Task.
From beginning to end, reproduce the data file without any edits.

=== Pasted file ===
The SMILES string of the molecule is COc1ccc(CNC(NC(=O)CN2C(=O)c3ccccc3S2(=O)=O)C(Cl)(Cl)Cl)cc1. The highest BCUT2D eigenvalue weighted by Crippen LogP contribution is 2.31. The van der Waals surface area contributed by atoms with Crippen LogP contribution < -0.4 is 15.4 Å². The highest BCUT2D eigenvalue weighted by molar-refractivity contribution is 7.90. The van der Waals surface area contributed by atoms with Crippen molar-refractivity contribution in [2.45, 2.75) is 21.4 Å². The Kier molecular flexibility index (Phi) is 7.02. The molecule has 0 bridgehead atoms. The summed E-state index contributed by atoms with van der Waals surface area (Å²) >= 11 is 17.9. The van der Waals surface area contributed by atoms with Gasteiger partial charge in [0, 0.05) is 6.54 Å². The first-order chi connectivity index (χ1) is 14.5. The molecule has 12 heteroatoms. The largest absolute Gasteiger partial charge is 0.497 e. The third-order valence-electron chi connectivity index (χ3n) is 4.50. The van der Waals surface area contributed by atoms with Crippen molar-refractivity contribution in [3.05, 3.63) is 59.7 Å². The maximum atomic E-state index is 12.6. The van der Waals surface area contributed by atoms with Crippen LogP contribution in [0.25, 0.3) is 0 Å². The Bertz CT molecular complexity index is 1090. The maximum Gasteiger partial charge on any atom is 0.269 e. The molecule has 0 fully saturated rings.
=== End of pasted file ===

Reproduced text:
The SMILES string of the molecule is COc1ccc(CNC(NC(=O)CN2C(=O)c3ccccc3S2(=O)=O)C(Cl)(Cl)Cl)cc1. The highest BCUT2D eigenvalue weighted by Crippen LogP contribution is 2.31. The van der Waals surface area contributed by atoms with Crippen LogP contribution < -0.4 is 15.4 Å². The highest BCUT2D eigenvalue weighted by molar-refractivity contribution is 7.90. The van der Waals surface area contributed by atoms with Crippen molar-refractivity contribution in [2.45, 2.75) is 21.4 Å². The Kier molecular flexibility index (Phi) is 7.02. The molecule has 0 bridgehead atoms. The summed E-state index contributed by atoms with van der Waals surface area (Å²) >= 11 is 17.9. The van der Waals surface area contributed by atoms with Gasteiger partial charge in [0, 0.05) is 6.54 Å². The first-order chi connectivity index (χ1) is 14.5. The molecule has 12 heteroatoms. The largest absolute Gasteiger partial charge is 0.497 e. The third-order valence-electron chi connectivity index (χ3n) is 4.50. The van der Waals surface area contributed by atoms with Crippen molar-refractivity contribution in [3.05, 3.63) is 59.7 Å². The maximum atomic E-state index is 12.6. The van der Waals surface area contributed by atoms with Crippen LogP contribution in [0.25, 0.3) is 0 Å². The Bertz CT molecular complexity index is 1090. The maximum Gasteiger partial charge on any atom is 0.269 e. The molecule has 0 fully saturated rings.